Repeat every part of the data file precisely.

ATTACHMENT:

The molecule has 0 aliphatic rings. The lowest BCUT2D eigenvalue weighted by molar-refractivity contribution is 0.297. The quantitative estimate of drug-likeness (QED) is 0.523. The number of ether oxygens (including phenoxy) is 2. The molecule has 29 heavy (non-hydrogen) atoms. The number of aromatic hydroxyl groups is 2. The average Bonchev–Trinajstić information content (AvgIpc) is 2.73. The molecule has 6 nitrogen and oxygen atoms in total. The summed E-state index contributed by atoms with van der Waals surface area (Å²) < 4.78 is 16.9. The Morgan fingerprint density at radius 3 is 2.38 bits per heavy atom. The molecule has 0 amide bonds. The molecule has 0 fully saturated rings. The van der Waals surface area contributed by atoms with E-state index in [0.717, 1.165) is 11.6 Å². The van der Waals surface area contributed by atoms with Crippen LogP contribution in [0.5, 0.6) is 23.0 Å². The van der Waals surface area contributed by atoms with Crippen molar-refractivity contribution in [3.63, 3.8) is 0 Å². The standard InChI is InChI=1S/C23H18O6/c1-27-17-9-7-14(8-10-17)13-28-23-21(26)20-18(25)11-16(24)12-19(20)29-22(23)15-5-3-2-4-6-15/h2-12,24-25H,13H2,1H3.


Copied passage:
The molecule has 0 aliphatic rings. The lowest BCUT2D eigenvalue weighted by molar-refractivity contribution is 0.297. The quantitative estimate of drug-likeness (QED) is 0.523. The number of ether oxygens (including phenoxy) is 2. The molecule has 29 heavy (non-hydrogen) atoms. The number of aromatic hydroxyl groups is 2. The average Bonchev–Trinajstić information content (AvgIpc) is 2.73. The molecule has 6 nitrogen and oxygen atoms in total. The summed E-state index contributed by atoms with van der Waals surface area (Å²) < 4.78 is 16.9. The Morgan fingerprint density at radius 3 is 2.38 bits per heavy atom. The molecule has 0 amide bonds. The molecule has 0 fully saturated rings. The van der Waals surface area contributed by atoms with E-state index in [0.717, 1.165) is 11.6 Å². The van der Waals surface area contributed by atoms with Crippen LogP contribution in [0.5, 0.6) is 23.0 Å². The van der Waals surface area contributed by atoms with Crippen molar-refractivity contribution in [3.63, 3.8) is 0 Å². The standard InChI is InChI=1S/C23H18O6/c1-27-17-9-7-14(8-10-17)13-28-23-21(26)20-18(25)11-16(24)12-19(20)29-22(23)15-5-3-2-4-6-15/h2-12,24-25H,13H2,1H3.